This blog was written by Mike Douse, independent International Education/TVET Adviser and Philip Uys, Senior International Education Consultant and Adjunct Associate Professor of Education Systems, Charles Sturt University, Australia. Their new book, One World One School, can be downloaded as a PDF free of charge, or purchased as a Kindle or a paperback through Amazon.

Digitisation is creating an entirely new and wonderfully inter-connected world. This fundamental and forthcoming transformation necessitates and makes possible utterly original understandings, approaches, arrangements and aspirations. However, while sectors such as communication, banking, entertainment, defence, information, retail and security have been radically restructured by digitisation, the applications of ICT in education have been characterised by four decades of disappointment, disillusionment and frustration.

Clearly, isolated and piecemeal digital innovations can achieve little of value within twentieth century schools and archaic educational systems. Given that we are in a time of unparalleled challenges and opportunities, One World One School recognises that, as our starting-point, we must agree upon a fresh comprehension of what education is really for in the third millennium and beyond.

Mike Douse and Philip Uys affirm that it needs to be totally restructured with digitisation as the cohesive force. Moreover, the Coronavirus/COVID-19 pandemic (appearing as this book was on the point of completion) necessitates an immediate and inspirational online educational response which may well pave the way towards that fundamental transformation. Education’s substance, practice and consequences may now become much more equitable, ethical and enjoyable (and far less competitive, test-oriented and world-of-work-dominated). Billions of learners are yearning for education. Instead, nine-tenths of them are fobbed off with job preparation – and discriminatory job preparation at that.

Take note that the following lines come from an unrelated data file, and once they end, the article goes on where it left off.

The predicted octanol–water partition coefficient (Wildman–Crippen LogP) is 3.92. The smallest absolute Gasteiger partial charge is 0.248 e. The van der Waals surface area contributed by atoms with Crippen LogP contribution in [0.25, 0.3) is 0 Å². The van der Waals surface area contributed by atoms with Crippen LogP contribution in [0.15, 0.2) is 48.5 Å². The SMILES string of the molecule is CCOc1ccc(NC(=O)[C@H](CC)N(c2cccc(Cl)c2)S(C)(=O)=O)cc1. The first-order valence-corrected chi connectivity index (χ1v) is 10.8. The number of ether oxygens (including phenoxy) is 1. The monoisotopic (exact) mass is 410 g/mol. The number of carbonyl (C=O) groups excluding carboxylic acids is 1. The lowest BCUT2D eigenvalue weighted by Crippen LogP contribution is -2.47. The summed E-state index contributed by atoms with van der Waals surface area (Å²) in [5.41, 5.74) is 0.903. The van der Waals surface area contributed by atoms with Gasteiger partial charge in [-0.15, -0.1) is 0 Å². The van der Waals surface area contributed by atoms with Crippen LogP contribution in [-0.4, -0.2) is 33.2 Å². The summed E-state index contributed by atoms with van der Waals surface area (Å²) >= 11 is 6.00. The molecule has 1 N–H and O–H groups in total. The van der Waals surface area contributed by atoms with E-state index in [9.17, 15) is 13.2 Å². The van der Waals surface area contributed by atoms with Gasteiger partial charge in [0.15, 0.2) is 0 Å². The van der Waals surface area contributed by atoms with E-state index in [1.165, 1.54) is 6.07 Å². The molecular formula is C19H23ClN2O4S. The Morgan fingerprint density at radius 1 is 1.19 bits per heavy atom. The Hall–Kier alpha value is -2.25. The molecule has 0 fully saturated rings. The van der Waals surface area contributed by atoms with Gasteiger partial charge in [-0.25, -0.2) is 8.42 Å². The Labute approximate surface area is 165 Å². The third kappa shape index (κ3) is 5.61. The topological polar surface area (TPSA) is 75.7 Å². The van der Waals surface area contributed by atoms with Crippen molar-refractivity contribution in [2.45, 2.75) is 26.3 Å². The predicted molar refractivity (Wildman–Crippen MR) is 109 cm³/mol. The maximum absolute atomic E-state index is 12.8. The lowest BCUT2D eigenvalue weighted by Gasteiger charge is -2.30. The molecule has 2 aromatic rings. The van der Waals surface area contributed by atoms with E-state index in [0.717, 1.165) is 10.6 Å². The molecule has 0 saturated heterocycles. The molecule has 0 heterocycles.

© Denisismagilov

Just as there is now, virtually, just the one global library, so also we are moving towards the worldwide universal school, consigning contemporary educational arrangements (including competitive examinations, imposed curricula, indoctrination and propaganda, the reproduction of inequality and the demeaning power of PISA) to the rubbish bin of history.

As delineated in One World One School, the primary phase is the time of preparation – enjoyable and stimulating years aimed at enabling each child to become ready for self-directed learning. From then onwards, throughout life, the curriculum may and must be learner driven (rather than designed externally from and directed at learners as victims) embodying a convivial learning-supporting pedagogy, with teachers playing (dramatically altered, more professionally fulfilling and essentially responsive) concierges of learning and escorts to wisdom roles.

The Digital Age creates the universal consciousness embodying the tangible/digital duality that characterises these petrifyingly exciting times. These coming Coronavirus months offer an opportunity to invest substantially in effective and enjoyable online education for all. Digitisation involves a pivotal leap in human potential as profound as the wheel in terms of development, as significant as the book in relation to information, and as iconoclastic as anything dreamed up by the deepest analyst/therapist in terms of the human psyche. Nothing – educationally – will ever be the same again [just as nothing – economically and socially – will ever be the same post-pandemic] and all of this is thoughtfully and entertainingly explored in One World One School.